Vitality

Penis vs. Testicles: Cancer Symptoms In The Male Reproductive System

Cancer can grow in almost any body part, even the ones we are too shy to talk about in public. In men, that can include their reproductive organs.

Penis

The penis has various kinds of tissues, which means that different kinds of cancers can develop within it. According to the American Cancer Society, the overwhelming majority of penile cancers are in flat skin cells, usually on the foreskin, the part that is removed during a circumcision, or on the glans, the head of the penis. “These tumors tend to grow slowly. If they are found at an early stage, they can usually be cured.” Other types of cancer that can appear on the penis are melanomas, a dangerous form of skin cancer in the cells that produce skin pigment; a type of cancer that forms in the penis skin’s sweat glands; and a cancer in the connective tissue of the penis.

For men who are concerned about their own risk, penile cancer is pretty rare — the American Cancer Society says it only affects about one in 100,000 men in the United States. It will show early signs like a lump or other growths, a change in color, a rash, swelling or a smelly discharge under the foreskin.

Testicles

These two organs, which hang within the scrotum, make sperm and male hormones. More than 90 percent of cancers in the testicles start in germ cells, which make sperm, and many of those cases are in men as young as their late teens or as old as 45, according to the American Cancer Society. The average age at diagnosis is 33: “This is largely a disease of young and middle-aged men.”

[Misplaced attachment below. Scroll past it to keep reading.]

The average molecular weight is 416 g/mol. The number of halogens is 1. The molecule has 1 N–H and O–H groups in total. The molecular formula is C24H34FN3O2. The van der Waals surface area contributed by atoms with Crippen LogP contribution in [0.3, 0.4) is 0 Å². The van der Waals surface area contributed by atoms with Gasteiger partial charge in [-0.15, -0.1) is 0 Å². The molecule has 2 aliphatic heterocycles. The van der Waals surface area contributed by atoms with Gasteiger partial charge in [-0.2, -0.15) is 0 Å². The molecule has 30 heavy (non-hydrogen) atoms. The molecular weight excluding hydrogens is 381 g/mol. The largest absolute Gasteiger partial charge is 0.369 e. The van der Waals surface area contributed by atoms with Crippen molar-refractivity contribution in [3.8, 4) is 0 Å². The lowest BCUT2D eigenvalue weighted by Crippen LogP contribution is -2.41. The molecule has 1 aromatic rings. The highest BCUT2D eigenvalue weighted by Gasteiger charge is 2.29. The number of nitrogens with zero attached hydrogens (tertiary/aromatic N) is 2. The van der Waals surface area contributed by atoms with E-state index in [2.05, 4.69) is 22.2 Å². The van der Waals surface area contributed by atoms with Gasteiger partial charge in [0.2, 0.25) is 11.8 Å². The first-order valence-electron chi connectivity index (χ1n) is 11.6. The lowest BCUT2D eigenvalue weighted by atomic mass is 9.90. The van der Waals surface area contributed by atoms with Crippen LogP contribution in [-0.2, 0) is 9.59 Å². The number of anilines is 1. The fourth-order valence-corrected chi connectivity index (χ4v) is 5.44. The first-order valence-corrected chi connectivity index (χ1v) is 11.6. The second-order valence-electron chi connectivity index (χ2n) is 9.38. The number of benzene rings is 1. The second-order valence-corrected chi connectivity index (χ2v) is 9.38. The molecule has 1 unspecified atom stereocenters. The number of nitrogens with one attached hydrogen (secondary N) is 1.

tie-642063_1920 Cancer can invade male reproductive organs like the penis and testicles. Image courtesy of Pixabay, public domain

In the early stages of testicular cancer, men may have pain and discomfort, a lump, swelling, or aching in the lower abdomen, the U.S. Department of Health and Human Services says.

But the cancer is not common — the American Cancer Society estimates the chances of developing it at about one in 263, although the rate has been increasing in the U.S. And the chances of survival are good: “Because testicular cancer usually can be treated successfully, a man’s lifetime risk of dying from this cancer is very low: about 1 in 5,000.”

Prostate

This gland, which surrounds the urethra, is what makes fluid expelled with sperm when a man ejaculates. It also helps push out that semen. Prostate cancer will often show early symptoms in the urine, like a weak flow, the presence of blood or a need to pee often, according to the U.S. Department of Health and Human Services. They may also experience pain in their back, hips or pelvis. More advanced symptoms can include trouble getting an erection. Almost all of these cancers start in the cells that make the prostate fluid.

After skin cancer, prostate cancer is the most common that occurs in men in the United States, with about one in seven men facing a diagnosis in their lifetime, most of them older men, the American Cancer Society says. It is also the second most deadly cancer for American men, behind lung cancer. That being said, despite its seriousness, most men diagnosed with prostate cancer still do not die from it: “More than 2.9 million men in the United States who have been diagnosed with prostate cancer at some point are still alive today.”

 

Additionally, some may not even know they have the cancer, and that may not matter. The American Cancer Society says most prostate cancers grow slowly and, “in fact, autopsy studies show that many older men (and even some younger men) who died of other causes also had prostate cancer that never affected them during their lives.”

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